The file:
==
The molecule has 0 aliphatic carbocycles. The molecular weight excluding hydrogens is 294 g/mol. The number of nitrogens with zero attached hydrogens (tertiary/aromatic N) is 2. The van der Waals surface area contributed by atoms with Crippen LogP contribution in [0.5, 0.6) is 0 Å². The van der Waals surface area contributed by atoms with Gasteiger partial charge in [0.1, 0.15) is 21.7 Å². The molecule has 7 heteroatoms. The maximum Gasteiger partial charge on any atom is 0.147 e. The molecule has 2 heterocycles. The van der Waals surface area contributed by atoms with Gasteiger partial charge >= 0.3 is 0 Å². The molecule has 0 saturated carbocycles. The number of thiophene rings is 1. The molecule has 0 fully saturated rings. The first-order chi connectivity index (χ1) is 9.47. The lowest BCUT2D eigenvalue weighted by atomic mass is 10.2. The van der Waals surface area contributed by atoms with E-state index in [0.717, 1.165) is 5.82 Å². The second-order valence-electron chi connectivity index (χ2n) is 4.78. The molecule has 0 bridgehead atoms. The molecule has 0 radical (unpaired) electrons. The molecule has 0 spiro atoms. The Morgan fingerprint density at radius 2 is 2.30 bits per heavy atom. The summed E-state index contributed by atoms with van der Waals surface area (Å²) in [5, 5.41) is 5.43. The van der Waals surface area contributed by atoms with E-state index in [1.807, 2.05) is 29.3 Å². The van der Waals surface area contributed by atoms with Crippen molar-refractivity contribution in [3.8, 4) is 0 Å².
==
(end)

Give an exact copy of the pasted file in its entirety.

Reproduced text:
The molecule has 0 aliphatic carbocycles. The molecular weight excluding hydrogens is 294 g/mol. The number of nitrogens with zero attached hydrogens (tertiary/aromatic N) is 2. The van der Waals surface area contributed by atoms with Crippen LogP contribution in [0.5, 0.6) is 0 Å². The van der Waals surface area contributed by atoms with Gasteiger partial charge in [0.1, 0.15) is 21.7 Å². The molecule has 7 heteroatoms. The maximum Gasteiger partial charge on any atom is 0.147 e. The molecule has 2 heterocycles. The van der Waals surface area contributed by atoms with Gasteiger partial charge >= 0.3 is 0 Å². The molecule has 0 saturated carbocycles. The number of thiophene rings is 1. The molecule has 0 fully saturated rings. The first-order chi connectivity index (χ1) is 9.47. The lowest BCUT2D eigenvalue weighted by atomic mass is 10.2. The van der Waals surface area contributed by atoms with E-state index in [0.717, 1.165) is 5.82 Å². The second-order valence-electron chi connectivity index (χ2n) is 4.78. The molecule has 0 bridgehead atoms. The molecule has 0 radical (unpaired) electrons. The molecule has 0 spiro atoms. The Morgan fingerprint density at radius 2 is 2.30 bits per heavy atom. The summed E-state index contributed by atoms with van der Waals surface area (Å²) in [5, 5.41) is 5.43. The van der Waals surface area contributed by atoms with E-state index in [1.807, 2.05) is 29.3 Å². The van der Waals surface area contributed by atoms with Crippen molar-refractivity contribution in [3.8, 4) is 0 Å².